Several things to keep in mind:

  1. The context – the specific address of the residence – matters a lot for this bill. And, local communities and states can respond uniquely to how the changes affect local homeowners.
  2. A lot of urbanists have criticized the subsidies from the federal government for single-family homes and suburbanization. Might these tax code changes help encourage more density in certain locales (and these high-price/high-tax locations are also ones where affordable housing is sorely needed)? Of course, since context matters here, some of those who prefer more sprawl could move to cheaper states where the disappearing SALT deductions matter less. But, isn’t this good for limiting Americans deducting mortgage interest?
  3. Could this help some communities move away from such reliance on property taxes? As one example, some have argued for decades that school funding needs to be more equitable and this is directly tied to property values and taxes: wealthier communities can draw in more tax revenue. (I would argue this is a red herring to as there are bigger issues at work.) Could these federal tax changes encourage more revenue sharing within counties, regions, and states?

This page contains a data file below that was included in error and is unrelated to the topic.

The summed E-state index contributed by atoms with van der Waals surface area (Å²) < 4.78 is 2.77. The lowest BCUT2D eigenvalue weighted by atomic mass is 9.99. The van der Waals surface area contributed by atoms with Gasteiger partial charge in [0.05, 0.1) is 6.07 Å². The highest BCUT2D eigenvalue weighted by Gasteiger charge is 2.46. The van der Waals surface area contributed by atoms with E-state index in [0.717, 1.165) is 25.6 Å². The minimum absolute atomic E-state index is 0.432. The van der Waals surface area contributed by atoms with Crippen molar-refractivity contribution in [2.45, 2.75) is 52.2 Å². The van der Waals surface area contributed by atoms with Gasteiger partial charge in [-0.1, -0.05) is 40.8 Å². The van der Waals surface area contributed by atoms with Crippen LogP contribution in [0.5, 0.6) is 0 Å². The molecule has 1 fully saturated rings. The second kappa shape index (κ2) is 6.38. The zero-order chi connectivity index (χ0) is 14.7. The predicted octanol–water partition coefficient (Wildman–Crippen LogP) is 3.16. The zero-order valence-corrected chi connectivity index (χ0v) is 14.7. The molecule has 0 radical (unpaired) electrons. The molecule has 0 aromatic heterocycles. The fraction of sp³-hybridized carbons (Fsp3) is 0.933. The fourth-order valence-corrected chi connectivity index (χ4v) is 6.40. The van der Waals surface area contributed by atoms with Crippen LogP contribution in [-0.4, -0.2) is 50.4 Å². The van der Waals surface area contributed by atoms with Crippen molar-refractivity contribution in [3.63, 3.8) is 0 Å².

Perhaps the best thing to keep in mind is the first sentence of the article quoted above: it could take years to see how this all plays out.